How a humpback whale ended up with a sea lion in its mouth

In an extremely rare occurrence, a photographer captured a sea lion getting snagged in the open mouth of a humpback whale.

By Sarah Keartes
Published 2 Aug 2019, 22:10 BST
A photographer in Monterey Bay spotted a humpback accidentally trapping a sea lion when both species ...
A photographer in Monterey Bay spotted a humpback accidentally trapping a sea lion when both species were snacking on the same bait ball.
Photograph by Chase Dekker

During a whale-watching trip last week, wildlife photographer Chase Dekker stared in awe as a humpback surfaced and engulfed a sea lion in its mouth.

The humpback whale, the largest of the three the group was observing—likely measuring around 50 feet long—opened its mouth to consume fish and accidentally “lifted the male sea lion like it was nothing,” says Dekker, who works as a naturalist for the whale-watching outfit, Sanctuary Cruises.

“As soon as I saw this photograph, I knew it may be one of the rarest shots I’ve ever taken,” Dekker says. “Not the most beautiful, not the most artistic, but probably something I would never see again.”

This time of year is prime for humpback sightings in Monterey Bay: The hungry leviathans stop in the area each summer to snack on schooling anchovies. The fish attract other predators as well, resulting in spectacular feeding frenzies.

Usually, the predators avoid each other, and sea lions typically swim out of the way as the humpbacks prepare to eat. This process, called lunge-feeding, constists of charging toward and engulfing food in a huge mouthful. The whales then push out the water and strain the fish through flexible comb-like structures in their mouths called baleen.

Taking turns

“You start to notice this pattern around bait balls,” Dekker explains, referring to swirling masses of fish. “The whales dive down, and the sea lions generally [move in] shortly after. When the sea lions pop back up, the whales are typically 10 to 30 seconds behind them.”

Sea lions do occasionally wind up close to whales, sometimes even close enough for a nudge, but mealtime mishaps of this magnitude are few. Dekker’s sighting piqued the interest of Christie McMillan, a biologist with the Marine Education and Research Society in British Columbia, who studies humpback feeding behavior.

“The photo blew our minds,” says McMillan, noting that most documented cases like this involve small seabirds.

“Our colleague once watched a very lucky common murre swim out after a whale opened its mouth twice at the surface to let the bird out,” she adds. The researchers have also seen whales release gulls, both alive and dead, which were accidentally engulfed.

Close calls with larger species, from pelicans, to harbour seals, to the odd human diver crop up from time to time, but these events are exceptionally rare.

“I have never seen this happen with a sea lion,” says McMillan. “Nor have I ever heard of it.”

Exactly what caused the underwater collision is anyone’s guess, but reports that the sea lion was “gobbled up” are sensational. Neither party was likely in any danger.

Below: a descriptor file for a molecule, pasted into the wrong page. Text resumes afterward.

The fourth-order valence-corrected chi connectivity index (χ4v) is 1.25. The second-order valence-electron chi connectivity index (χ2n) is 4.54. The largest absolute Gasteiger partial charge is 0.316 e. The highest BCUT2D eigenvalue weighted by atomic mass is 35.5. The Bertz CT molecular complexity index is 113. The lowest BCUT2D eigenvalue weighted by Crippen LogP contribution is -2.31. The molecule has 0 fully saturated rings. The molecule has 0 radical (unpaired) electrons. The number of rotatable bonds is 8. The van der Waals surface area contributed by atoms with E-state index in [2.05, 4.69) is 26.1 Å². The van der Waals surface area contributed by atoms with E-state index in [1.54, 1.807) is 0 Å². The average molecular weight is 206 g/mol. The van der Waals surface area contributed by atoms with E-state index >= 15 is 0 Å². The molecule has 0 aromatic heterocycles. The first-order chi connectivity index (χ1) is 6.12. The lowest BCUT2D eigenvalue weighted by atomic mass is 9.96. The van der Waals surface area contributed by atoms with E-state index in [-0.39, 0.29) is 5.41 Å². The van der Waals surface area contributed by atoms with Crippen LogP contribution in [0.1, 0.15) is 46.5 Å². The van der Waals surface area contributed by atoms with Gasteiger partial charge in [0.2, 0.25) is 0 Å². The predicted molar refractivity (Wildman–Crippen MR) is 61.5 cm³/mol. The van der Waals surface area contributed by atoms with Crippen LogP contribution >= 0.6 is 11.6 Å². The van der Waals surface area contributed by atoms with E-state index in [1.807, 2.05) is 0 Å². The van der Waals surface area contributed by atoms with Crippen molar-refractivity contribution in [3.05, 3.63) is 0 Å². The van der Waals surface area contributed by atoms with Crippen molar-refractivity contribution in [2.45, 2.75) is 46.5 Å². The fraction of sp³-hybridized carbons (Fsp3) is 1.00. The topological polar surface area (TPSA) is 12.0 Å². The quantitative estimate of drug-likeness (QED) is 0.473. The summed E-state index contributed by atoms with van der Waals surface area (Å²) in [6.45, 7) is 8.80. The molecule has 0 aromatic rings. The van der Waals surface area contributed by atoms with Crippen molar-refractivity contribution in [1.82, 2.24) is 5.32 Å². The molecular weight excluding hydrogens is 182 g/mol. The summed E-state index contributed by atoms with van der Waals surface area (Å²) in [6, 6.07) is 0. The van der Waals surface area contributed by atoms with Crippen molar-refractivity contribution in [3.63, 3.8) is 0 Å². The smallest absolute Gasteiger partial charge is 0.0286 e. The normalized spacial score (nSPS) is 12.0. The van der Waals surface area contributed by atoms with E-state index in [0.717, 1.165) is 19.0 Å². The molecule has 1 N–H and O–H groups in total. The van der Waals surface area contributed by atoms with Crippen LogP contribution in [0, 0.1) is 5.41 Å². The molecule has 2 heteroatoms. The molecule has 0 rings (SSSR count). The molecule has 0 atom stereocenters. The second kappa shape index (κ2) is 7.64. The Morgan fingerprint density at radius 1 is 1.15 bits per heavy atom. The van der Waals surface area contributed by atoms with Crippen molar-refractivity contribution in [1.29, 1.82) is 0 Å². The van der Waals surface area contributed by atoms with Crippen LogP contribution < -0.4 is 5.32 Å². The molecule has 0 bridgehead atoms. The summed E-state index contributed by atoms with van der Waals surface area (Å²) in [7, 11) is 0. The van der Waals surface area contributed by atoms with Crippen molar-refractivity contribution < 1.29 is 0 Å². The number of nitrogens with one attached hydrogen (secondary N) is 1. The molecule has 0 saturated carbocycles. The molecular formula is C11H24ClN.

No harm, no foul

Despite their impressive size, humpback whales are filter feeders who gulp down krill and other plankton, as well as small fish like sardines, juvenile salmon, and herring. That preference for small prey means the whales’ bodies aren’t suited to swallowing bigger animals. At rest, a humpback’s throat is about as wide as a human fist. And while the esophagus can stretch to accommodate slightly larger meals, it maxes out between 12 and 15 inches in diameter.

Even birds rarely make it down a whale’s gullet, although sometimes they do, according to an analysis of whale poop in Alaska’s Glacier Bay and Icy Strait. When this happens, the birds pass through mostly undigested, and emerge as what McMillan terms “bird bricks.”

Once at the surface, a lunge-feeding whale will typically close its mouth almost immediately to trap the fish inside. But in this case, the humpback stayed at the surface with its mouth open for 10 seconds, likely the result of the animal feeling the “the odd sensation of the sea lion,” says anatomist Joy Reidenberg, who specialises in whales.

Though the whale-watchers couldn’t see what happened after the whale engulfed the sea lion, it likely quickly escaped during this pause.

“I don’t think this would be any bother for a large sea lion,” says Robert Delong, leader of NOAA’s California Current Ecosystem Program. “These are very hardy animals, and to a sea lion, hanging out in a whale’s mouth would be like hanging out in a swimming pool.”

Experts similarly agree the sea lion was unlikely to hurt the whale. Humpback jaws are incredibly strong, built to withstand the immense force of rushing water during feeding. The whales also breathe through their blowholes, which are separate from their mouths, and very rarely blocked by debris.

As for the whale’s bristly baleen, these fibers and plates are flexible and resistant to fracture thanks to high levels of keratin. Much like our fingernails, baleen will bend long before it breaks, even under a sea lion’s 400- to 600-pound bulk. What’s more, baleen regrows over time.

“We didn’t see any injured sea lions that day, so we assume it just escaped without any trouble,” says Dekker. “About five minutes later, the whales were all feeding as though nothing had happened at all.”

Dekker and the rest of the onlookers, however, may take longer to move on. “I’ve spent thousands of hours watching humpbacks feed, but I truly did not believe I would ever see this,” he says. “It very well may be my once-in-a-lifetime moment.”

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